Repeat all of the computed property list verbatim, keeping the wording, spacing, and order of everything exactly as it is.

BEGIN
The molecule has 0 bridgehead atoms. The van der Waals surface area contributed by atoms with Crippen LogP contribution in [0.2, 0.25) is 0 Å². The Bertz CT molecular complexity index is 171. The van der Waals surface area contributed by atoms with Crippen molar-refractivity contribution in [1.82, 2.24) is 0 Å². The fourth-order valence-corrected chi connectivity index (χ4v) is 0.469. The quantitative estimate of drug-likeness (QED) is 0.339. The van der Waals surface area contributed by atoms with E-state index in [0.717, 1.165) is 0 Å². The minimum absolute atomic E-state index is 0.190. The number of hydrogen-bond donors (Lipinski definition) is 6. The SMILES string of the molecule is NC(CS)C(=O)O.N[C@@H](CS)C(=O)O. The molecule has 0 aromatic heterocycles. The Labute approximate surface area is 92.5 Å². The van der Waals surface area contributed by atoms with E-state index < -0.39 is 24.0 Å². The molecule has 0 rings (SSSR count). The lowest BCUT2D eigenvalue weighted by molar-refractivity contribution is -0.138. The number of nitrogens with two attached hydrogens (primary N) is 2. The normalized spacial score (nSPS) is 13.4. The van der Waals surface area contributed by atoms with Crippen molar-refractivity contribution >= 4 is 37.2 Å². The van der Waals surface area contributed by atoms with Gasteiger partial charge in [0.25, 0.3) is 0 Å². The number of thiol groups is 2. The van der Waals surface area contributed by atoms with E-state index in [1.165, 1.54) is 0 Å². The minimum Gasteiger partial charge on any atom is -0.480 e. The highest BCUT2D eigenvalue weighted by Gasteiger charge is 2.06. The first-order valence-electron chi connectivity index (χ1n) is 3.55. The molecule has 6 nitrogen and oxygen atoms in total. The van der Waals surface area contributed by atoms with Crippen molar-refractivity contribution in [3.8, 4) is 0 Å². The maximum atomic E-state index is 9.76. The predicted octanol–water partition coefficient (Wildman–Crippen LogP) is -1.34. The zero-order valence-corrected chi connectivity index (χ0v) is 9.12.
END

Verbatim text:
The molecule has 0 bridgehead atoms. The van der Waals surface area contributed by atoms with Crippen LogP contribution in [0.2, 0.25) is 0 Å². The Bertz CT molecular complexity index is 171. The van der Waals surface area contributed by atoms with Crippen molar-refractivity contribution in [1.82, 2.24) is 0 Å². The fourth-order valence-corrected chi connectivity index (χ4v) is 0.469. The quantitative estimate of drug-likeness (QED) is 0.339. The van der Waals surface area contributed by atoms with E-state index in [0.717, 1.165) is 0 Å². The minimum absolute atomic E-state index is 0.190. The number of hydrogen-bond donors (Lipinski definition) is 6. The SMILES string of the molecule is NC(CS)C(=O)O.N[C@@H](CS)C(=O)O. The molecule has 0 aromatic heterocycles. The Labute approximate surface area is 92.5 Å². The van der Waals surface area contributed by atoms with E-state index < -0.39 is 24.0 Å². The molecule has 0 rings (SSSR count). The lowest BCUT2D eigenvalue weighted by molar-refractivity contribution is -0.138. The number of nitrogens with two attached hydrogens (primary N) is 2. The normalized spacial score (nSPS) is 13.4. The van der Waals surface area contributed by atoms with Crippen molar-refractivity contribution >= 4 is 37.2 Å². The van der Waals surface area contributed by atoms with Gasteiger partial charge in [0.25, 0.3) is 0 Å². The number of thiol groups is 2. The van der Waals surface area contributed by atoms with E-state index in [1.165, 1.54) is 0 Å². The minimum Gasteiger partial charge on any atom is -0.480 e. The highest BCUT2D eigenvalue weighted by Gasteiger charge is 2.06. The first-order valence-electron chi connectivity index (χ1n) is 3.55. The molecule has 6 nitrogen and oxygen atoms in total. The van der Waals surface area contributed by atoms with Crippen molar-refractivity contribution in [3.8, 4) is 0 Å². The maximum atomic E-state index is 9.76. The predicted octanol–water partition coefficient (Wildman–Crippen LogP) is -1.34. The zero-order valence-corrected chi connectivity index (χ0v) is 9.12.